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Monday, December 31, 2012

Saint Athanasius: To praise God tunefully

Saint Athanasius (Public Domain)
Saint Athanasius I of Alexandria is considered to be a Great Doctor of both the Roman Catholic and Eastern Orthodox Churches.  Protestants call him "Father of the Canon."

He authored a number of works which are still in existence today. Perhaps the most famous is his biography of Anthony the Great (a Desert Father leader), which helped monasticism to spread throughout Western Europe.  Some of the works are epistles, such as his well-known Letter of St. Athanasius to Marcellinus on the Interpretation of the Psalms.

In this letter to Marcellinus (a physically-ill, but spiritually-strong friend), Athanasius waxes eloquently about the Psalms (which both correspondents have been devotedly studying).  Athanasius introduces the topic by stating that a "certain studious old man" had once taught him much about the Psalter.  He then proceeds to pass this "old man's"
(whom many think is Athanasius himself) wisdom on to Marcellinus.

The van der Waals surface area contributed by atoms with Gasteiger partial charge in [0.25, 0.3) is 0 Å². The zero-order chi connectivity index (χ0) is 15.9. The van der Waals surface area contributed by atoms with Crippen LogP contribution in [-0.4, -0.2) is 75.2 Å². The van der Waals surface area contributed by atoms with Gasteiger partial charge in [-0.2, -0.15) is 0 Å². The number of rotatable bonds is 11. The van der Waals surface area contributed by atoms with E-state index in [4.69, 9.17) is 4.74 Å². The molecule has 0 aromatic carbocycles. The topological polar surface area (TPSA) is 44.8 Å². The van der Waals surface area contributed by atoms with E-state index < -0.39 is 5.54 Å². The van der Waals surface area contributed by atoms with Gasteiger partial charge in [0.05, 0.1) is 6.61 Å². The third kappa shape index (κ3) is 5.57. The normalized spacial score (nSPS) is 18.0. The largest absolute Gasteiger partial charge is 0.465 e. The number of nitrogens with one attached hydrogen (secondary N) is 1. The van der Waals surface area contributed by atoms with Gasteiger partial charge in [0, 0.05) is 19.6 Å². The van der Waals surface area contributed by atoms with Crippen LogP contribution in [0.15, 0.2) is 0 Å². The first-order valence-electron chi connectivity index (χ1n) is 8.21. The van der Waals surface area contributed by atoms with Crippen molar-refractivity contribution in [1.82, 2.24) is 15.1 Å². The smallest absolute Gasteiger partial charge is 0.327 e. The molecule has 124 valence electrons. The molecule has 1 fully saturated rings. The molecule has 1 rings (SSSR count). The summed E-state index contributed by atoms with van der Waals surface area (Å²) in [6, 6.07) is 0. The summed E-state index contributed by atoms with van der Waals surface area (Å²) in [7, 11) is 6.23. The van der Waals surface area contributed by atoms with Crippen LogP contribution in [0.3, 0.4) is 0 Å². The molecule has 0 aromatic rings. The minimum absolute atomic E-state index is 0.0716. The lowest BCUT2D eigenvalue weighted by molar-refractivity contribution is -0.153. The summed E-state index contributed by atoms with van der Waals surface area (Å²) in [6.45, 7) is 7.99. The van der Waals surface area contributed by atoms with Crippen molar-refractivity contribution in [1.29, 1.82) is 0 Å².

One of Athanasius' main points is that the Psalms were meant to be sung.  He quotes from James 5:13 in support of this practice:  Is any among you happy?  Let him sing!  Nevertheless, the "old man" cautions:  Holy Scripture is not designed to tickle the aesthetic palate, and it is rather for the soul's own profit
that the Psalms are sung.

Saint Athanasius goes on to explain that "the melody of the words springs naturally from the rhythm of the soul and her own union with the Spirit…"  "To praise God tunefully" should therefore reflect "a peaceful and well-ordered heart" rather than an entertaining display of personal artistry.


Copyright December 31, 2012 by Linda Van Slyke   All Rights Reserved

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